New fire assessments to be imposed, County Commission decides on unanimous vote

Commercial property owners have objected to the 39% increase they will see on their tax bills

A chart shows the previous fire assessments (listed as ‘current’ in the graphic) and the new rates. Image courtesy Sarasota County

Owners of commercial property have complained that their Sarasota County fire assessments will be rising 39%, thanks to a new methodology for those fees that the Sarasota County Commission approved in May.

Nonetheless, the board members voted unanimously during their Sept. 18 budget hearing to adopt the assessments based on that methodology.

County Attorney Stephen DeMarsh cautioned the commissioners that they no longer could rely on the methodology that had been in place since 1996 because of their May 23 vote on the new methodology. “You have now more current data and a methodology that would suggest you cannot go back to the old approach, because the data will not support continuation of the allocation between residential and commercial,” he told the board. If the new assessments were not approved, DeMarsh added, “that would create significant legal risk for the county …”

Still, Commissioner Michael Moran asked what options the board had on Sept. 18.

The assessment methodology has two legal tests, DeMarsh replied: Is there a benefit to property? And is that fairly apportioned? Because the new rates meet those tests, he added, “I honestly don’t think you have a lot of options.”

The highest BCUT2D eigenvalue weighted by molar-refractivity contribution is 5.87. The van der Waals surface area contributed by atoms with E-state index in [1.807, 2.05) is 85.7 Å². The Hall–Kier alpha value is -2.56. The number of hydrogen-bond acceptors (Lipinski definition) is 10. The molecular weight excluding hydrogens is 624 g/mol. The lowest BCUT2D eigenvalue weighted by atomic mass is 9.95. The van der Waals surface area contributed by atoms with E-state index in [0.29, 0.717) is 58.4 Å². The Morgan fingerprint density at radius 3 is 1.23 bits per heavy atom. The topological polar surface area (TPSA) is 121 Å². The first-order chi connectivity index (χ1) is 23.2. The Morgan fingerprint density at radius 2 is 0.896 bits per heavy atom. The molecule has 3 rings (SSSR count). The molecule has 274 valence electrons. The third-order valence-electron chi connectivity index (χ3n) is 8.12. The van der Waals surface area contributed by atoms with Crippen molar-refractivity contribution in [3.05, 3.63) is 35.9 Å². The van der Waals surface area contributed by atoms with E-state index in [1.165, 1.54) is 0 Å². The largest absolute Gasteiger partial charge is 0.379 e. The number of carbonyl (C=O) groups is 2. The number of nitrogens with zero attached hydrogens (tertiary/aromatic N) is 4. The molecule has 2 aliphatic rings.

Among the changes, the new methodology creates a multi-family category instead of continuing to combine all residential dwellings in the same group. That change is one major reason that the expense for commercial properties will rise 39% from the current rates, Richard Collins, director of emergency services for the county, explained to the board.

The current demand percentages are mostly split between single-family homes — 56.84%; and the group combining multi-family homes and non-residential structures — 43.05%. Agricultural properties comprise the remainder.

The revised percentages under the new methodology are as follows:

  • Single-family homes: 43.56%.
  • Multi-family residences: 16.67%.
  • Non-residential: 39.77%.
A chart in a May report from Government Services Group shows details about the county’s fire call expenses. Image courtesy Sarasota County

The rates are based upon equivalent billing units (EBUs) of 100 square feet, with 10 EBUs — or 1,000 square feet — set as the minimum assessment.

For the residential category, the current rate is $6.72 per EBU; that will increase to $6.99.

Multi-family residences are paying $13.29 per EBU; that will decrease to $12.24 per EBU.

The non-residential rate is $13.29 per EBU; it will rise to $18.53 per EBU.

Mobile homes are assessed the residential rate, with the minimum set at 10 EBUs.

The Sept. 18 board vote followed a presentation by Collins in response to questions his office had received in advance of the public hearing.

Collins pointed out that about 76,000 property owners “will see some type of reduction” in their assessments.

When Commissioner Nancy Detert suggested that the multi-family residences essentially have been subsidizing the commercial properties in regard to fire assessments, Collins responded, “I don’t use the word ‘subsidizing.’ I think multi-family being in its own category is much more reflective of the service that we provide and that call volume.”

How did county staff reach this point?

Sarasota County Emergency Services Director Rich Collins. Photo courtesy Sarasota County